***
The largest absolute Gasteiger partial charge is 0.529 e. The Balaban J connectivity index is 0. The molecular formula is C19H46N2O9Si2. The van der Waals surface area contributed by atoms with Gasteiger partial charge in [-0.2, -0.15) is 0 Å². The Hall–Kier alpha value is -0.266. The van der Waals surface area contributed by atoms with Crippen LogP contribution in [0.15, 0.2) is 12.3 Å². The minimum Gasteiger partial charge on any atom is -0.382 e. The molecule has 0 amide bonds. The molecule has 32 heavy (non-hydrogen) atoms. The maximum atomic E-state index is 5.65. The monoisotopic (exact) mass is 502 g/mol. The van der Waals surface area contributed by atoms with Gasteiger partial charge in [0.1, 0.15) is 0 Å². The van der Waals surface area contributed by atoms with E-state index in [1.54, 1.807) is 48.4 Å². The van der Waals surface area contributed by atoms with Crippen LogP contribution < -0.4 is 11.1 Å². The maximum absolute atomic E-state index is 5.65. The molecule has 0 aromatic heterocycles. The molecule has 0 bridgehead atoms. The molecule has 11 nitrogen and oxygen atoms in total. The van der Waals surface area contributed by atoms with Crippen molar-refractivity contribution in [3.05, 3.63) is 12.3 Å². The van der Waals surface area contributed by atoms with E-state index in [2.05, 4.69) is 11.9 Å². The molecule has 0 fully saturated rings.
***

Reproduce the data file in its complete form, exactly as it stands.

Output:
The largest absolute Gasteiger partial charge is 0.529 e. The Balaban J connectivity index is 0. The molecular formula is C19H46N2O9Si2. The van der Waals surface area contributed by atoms with Gasteiger partial charge in [-0.2, -0.15) is 0 Å². The Hall–Kier alpha value is -0.266. The van der Waals surface area contributed by atoms with Crippen LogP contribution in [0.15, 0.2) is 12.3 Å². The minimum Gasteiger partial charge on any atom is -0.382 e. The molecule has 0 amide bonds. The molecule has 32 heavy (non-hydrogen) atoms. The maximum atomic E-state index is 5.65. The monoisotopic (exact) mass is 502 g/mol. The van der Waals surface area contributed by atoms with Gasteiger partial charge in [0.1, 0.15) is 0 Å². The van der Waals surface area contributed by atoms with E-state index in [1.54, 1.807) is 48.4 Å². The van der Waals surface area contributed by atoms with Crippen LogP contribution < -0.4 is 11.1 Å². The maximum absolute atomic E-state index is 5.65. The molecule has 0 aromatic heterocycles. The molecule has 0 bridgehead atoms. The molecule has 11 nitrogen and oxygen atoms in total. The van der Waals surface area contributed by atoms with Crippen molar-refractivity contribution in [3.05, 3.63) is 12.3 Å². The van der Waals surface area contributed by atoms with E-state index in [2.05, 4.69) is 11.9 Å². The molecule has 0 fully saturated rings.